The business case justification must consider margin contribution, critical customer requirements, tie-in to market strategy (if any), relationship with other retained products (e.g., must have four tires with each vehicle, but do we need to offer 10 different sets of tires?), opportunities for price increases and ongoing product support requirements in the marketplace.

    The teams should present their recommendations to management and be empowered to implement the approved actions. Phase in the elimination of specific products per customer commitments and residual inventory levels. This strategy should encompass working through respective user groups within the customer base. If done properly, the total process can be accomplished in three to six months.

Requirements for Ongoing Control of the Product Offering

In addition to addressing marginal products for retention, use this process to formulate ongoing policies for the creation of new products to prevent the build-up of future excess style offerings. Such policies should include (1) volume and margin thresholds, with appropriate follow-up reviews of actuals vs. plan, and (2) establishment of planned "sunset dates" up front to control products as they move through their entire life cycles (from development through release and withdrawal from the marketplace, and discontinuance from a support viewpoint).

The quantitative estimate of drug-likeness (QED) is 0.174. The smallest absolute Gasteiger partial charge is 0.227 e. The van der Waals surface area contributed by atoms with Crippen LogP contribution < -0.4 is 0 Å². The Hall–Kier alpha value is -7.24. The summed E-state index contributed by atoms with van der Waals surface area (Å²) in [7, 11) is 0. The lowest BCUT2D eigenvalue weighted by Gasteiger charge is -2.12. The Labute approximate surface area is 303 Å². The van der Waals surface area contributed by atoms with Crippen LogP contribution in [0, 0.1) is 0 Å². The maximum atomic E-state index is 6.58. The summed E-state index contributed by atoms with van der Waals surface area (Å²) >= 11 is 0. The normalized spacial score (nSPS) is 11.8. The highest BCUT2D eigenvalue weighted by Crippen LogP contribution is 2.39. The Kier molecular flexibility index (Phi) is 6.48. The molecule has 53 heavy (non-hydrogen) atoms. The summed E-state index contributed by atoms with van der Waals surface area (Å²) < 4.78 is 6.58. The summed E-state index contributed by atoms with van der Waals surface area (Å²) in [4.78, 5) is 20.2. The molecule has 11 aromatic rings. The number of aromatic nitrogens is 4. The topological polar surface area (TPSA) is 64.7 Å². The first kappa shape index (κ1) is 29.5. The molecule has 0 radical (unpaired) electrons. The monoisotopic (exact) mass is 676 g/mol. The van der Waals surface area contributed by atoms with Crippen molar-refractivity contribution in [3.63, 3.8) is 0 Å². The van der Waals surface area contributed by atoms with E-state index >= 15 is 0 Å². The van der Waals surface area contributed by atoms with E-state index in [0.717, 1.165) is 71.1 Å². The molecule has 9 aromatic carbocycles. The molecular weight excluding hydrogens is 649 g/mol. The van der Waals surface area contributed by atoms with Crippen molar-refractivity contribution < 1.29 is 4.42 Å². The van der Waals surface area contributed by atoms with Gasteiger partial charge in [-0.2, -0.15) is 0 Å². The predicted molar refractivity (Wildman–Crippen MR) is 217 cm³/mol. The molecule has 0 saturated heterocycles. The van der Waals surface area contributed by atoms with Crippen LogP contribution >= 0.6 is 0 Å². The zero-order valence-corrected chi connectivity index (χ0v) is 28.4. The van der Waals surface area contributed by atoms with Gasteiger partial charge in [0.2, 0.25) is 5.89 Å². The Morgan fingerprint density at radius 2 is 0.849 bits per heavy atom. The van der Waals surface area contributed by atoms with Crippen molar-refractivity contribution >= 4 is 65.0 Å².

After the rationalization effort is completed, operations will be more focused on those products, customers and market segments that are profitable. Resources will be optimized to improve efficiencies and customer service. Policies will be in place to maintain a simplified product offering. The net result will be reduced costs and increased profits/cash flows—the key drivers of sustainable growth.


1 Bill Seng specializes in designing and implementing materials management and margin improvement strategies, process restructuring and business analysis. He has significant experience in helping both multi-billion and middle-market corporations to improve margins and inventory through-put and to simplify processes to optimize operations in turnaround situations. He formerly was Vice President of Operations Support at Unisys. He led cross-functional teams focused on improving margins and inventory management in a multi-national environment during the company's successful turnaround in 1991-92. His team achieved in excess of $300 million in financial benefits in 20 months. Return to article

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Sunday, July 1, 2001